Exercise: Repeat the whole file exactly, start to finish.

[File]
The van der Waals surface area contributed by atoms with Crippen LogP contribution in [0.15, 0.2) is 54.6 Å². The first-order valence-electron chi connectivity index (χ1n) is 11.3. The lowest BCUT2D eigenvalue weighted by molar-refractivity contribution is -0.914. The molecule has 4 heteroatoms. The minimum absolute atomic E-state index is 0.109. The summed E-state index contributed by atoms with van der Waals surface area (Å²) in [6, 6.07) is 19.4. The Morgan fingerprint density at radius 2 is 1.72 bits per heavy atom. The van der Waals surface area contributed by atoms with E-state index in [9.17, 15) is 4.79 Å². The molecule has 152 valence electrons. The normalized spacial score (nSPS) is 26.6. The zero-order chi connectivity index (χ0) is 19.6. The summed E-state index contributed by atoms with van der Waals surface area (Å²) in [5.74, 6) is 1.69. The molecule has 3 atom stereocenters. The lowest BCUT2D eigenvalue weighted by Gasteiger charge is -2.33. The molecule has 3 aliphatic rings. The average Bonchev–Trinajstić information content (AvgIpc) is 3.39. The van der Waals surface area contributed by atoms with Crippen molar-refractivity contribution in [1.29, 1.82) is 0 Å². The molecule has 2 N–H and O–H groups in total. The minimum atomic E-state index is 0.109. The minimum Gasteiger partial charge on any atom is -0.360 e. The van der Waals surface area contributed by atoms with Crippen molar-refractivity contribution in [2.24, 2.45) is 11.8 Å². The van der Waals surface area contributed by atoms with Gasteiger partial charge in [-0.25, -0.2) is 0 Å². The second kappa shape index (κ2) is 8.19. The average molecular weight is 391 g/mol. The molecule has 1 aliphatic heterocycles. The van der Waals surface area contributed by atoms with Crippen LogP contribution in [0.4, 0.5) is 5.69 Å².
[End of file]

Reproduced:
The van der Waals surface area contributed by atoms with Crippen LogP contribution in [0.15, 0.2) is 54.6 Å². The first-order valence-electron chi connectivity index (χ1n) is 11.3. The lowest BCUT2D eigenvalue weighted by molar-refractivity contribution is -0.914. The molecule has 4 heteroatoms. The minimum absolute atomic E-state index is 0.109. The summed E-state index contributed by atoms with van der Waals surface area (Å²) in [6, 6.07) is 19.4. The Morgan fingerprint density at radius 2 is 1.72 bits per heavy atom. The van der Waals surface area contributed by atoms with E-state index in [9.17, 15) is 4.79 Å². The molecule has 152 valence electrons. The normalized spacial score (nSPS) is 26.6. The zero-order chi connectivity index (χ0) is 19.6. The summed E-state index contributed by atoms with van der Waals surface area (Å²) in [5.74, 6) is 1.69. The molecule has 3 atom stereocenters. The lowest BCUT2D eigenvalue weighted by Gasteiger charge is -2.33. The molecule has 3 aliphatic rings. The average Bonchev–Trinajstić information content (AvgIpc) is 3.39. The van der Waals surface area contributed by atoms with Crippen molar-refractivity contribution in [1.29, 1.82) is 0 Å². The molecule has 2 N–H and O–H groups in total. The minimum atomic E-state index is 0.109. The minimum Gasteiger partial charge on any atom is -0.360 e. The van der Waals surface area contributed by atoms with Crippen molar-refractivity contribution in [2.24, 2.45) is 11.8 Å². The van der Waals surface area contributed by atoms with Gasteiger partial charge in [-0.25, -0.2) is 0 Å². The second kappa shape index (κ2) is 8.19. The average molecular weight is 391 g/mol. The molecule has 1 aliphatic heterocycles. The van der Waals surface area contributed by atoms with Crippen LogP contribution in [0.4, 0.5) is 5.69 Å².